RUN: 1 issue 1988; reprinted regularly under the same title
KEY CREATORS: Alan Moore (writer) Brian Bolland (artist)
OUTLINE: The Joker engages in one of his most psychological attacks against Batman and the Gordons, and a possible origin of the Joker is given
STANDOUT ISSUE: The one-shot in question
OVERALL: This is one of comics' great reads. The Joker is at his most disturbing yet most sympathetic. I doubt that it could be made in today's climate, but it's a great mature readers' look into the Joker's mind. Batman also gets some good moments, trying desperately to end his war against the Joker peacefully, and James Gordon has his own brand of heroism, but it's mainly the Joker's show, and he puts on his best performance ever (sometimes quite literally, as with his "I Go Loony" song). One minor quibble is I would have played up Barbara a bit more before the Joker's attack. Due to the mature readers approach, this comic probably attracts people who don't normally read Batman. As such, ensuring that readers who aren't too familiar with the character will still care what happens to her would have enhanced the comic. I'm sure that due to the nature of the crime, readers will feel something for her, but I'm not sure that the reason they'll feel for her is necessarily because she's Barbara.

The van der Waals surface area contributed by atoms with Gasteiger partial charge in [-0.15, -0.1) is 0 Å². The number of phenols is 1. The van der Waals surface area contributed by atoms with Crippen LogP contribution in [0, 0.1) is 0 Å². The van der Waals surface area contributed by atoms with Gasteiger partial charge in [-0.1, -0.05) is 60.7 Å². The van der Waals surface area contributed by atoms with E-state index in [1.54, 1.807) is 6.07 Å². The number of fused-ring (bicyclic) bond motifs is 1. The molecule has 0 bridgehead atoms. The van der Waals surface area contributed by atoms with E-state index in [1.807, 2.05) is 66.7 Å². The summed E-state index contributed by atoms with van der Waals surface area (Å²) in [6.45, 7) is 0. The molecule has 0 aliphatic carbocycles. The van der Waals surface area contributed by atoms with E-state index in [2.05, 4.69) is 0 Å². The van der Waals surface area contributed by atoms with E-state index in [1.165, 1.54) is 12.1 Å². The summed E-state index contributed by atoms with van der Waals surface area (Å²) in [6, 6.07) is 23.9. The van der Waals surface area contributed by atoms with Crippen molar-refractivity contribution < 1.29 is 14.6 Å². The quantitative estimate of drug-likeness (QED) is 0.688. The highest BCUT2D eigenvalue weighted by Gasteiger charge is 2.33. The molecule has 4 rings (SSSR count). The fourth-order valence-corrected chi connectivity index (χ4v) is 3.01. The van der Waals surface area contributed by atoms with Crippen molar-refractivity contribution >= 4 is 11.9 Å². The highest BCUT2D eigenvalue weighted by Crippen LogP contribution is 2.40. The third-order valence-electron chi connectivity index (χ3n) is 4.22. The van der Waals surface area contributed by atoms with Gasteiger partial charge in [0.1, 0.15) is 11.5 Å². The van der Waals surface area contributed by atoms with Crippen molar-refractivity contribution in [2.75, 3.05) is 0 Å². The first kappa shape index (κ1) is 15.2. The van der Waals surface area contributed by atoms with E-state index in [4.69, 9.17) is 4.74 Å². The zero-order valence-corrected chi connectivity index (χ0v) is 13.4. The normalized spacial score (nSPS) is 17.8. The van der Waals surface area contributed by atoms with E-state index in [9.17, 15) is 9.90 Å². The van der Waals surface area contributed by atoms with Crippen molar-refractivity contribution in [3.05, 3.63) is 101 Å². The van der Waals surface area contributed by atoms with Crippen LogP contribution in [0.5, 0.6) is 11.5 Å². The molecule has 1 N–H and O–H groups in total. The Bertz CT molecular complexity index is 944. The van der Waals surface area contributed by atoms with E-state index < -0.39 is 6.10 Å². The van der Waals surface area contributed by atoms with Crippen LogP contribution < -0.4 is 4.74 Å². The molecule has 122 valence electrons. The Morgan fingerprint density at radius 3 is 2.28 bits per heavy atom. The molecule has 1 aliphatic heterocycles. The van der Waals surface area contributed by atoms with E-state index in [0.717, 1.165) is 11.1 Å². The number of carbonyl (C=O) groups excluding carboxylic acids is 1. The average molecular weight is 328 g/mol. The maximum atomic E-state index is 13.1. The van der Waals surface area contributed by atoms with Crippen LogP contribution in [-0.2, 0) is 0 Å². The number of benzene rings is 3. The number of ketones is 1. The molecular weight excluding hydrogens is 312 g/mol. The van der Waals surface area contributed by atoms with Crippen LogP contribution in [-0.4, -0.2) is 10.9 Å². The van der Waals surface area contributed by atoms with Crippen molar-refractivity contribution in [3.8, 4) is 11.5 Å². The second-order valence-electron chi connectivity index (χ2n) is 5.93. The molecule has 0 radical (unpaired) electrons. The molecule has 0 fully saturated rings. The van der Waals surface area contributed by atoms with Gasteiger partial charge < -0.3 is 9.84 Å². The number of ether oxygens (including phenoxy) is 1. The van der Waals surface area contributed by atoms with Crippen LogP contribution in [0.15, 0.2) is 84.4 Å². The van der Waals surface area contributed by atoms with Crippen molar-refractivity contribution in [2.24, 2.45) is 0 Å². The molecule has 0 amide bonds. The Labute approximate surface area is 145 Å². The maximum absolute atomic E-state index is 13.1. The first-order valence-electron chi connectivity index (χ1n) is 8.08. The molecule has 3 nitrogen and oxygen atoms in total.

RECOMMENDED OR NOT? Despite the quibble above, definitely a good if disturbing read.
CONTINUITY NOTES: In this comic, Batman unmasks in front of Barbara and says that it's Bruce. Barbara doesn't act surprised, as if she was told earlier. Yet in Suicide Squad, which late in its run heavily follows through on this story, Barbara is mad at Batman for never trusting her with his true identity and turns down an offer to learn it.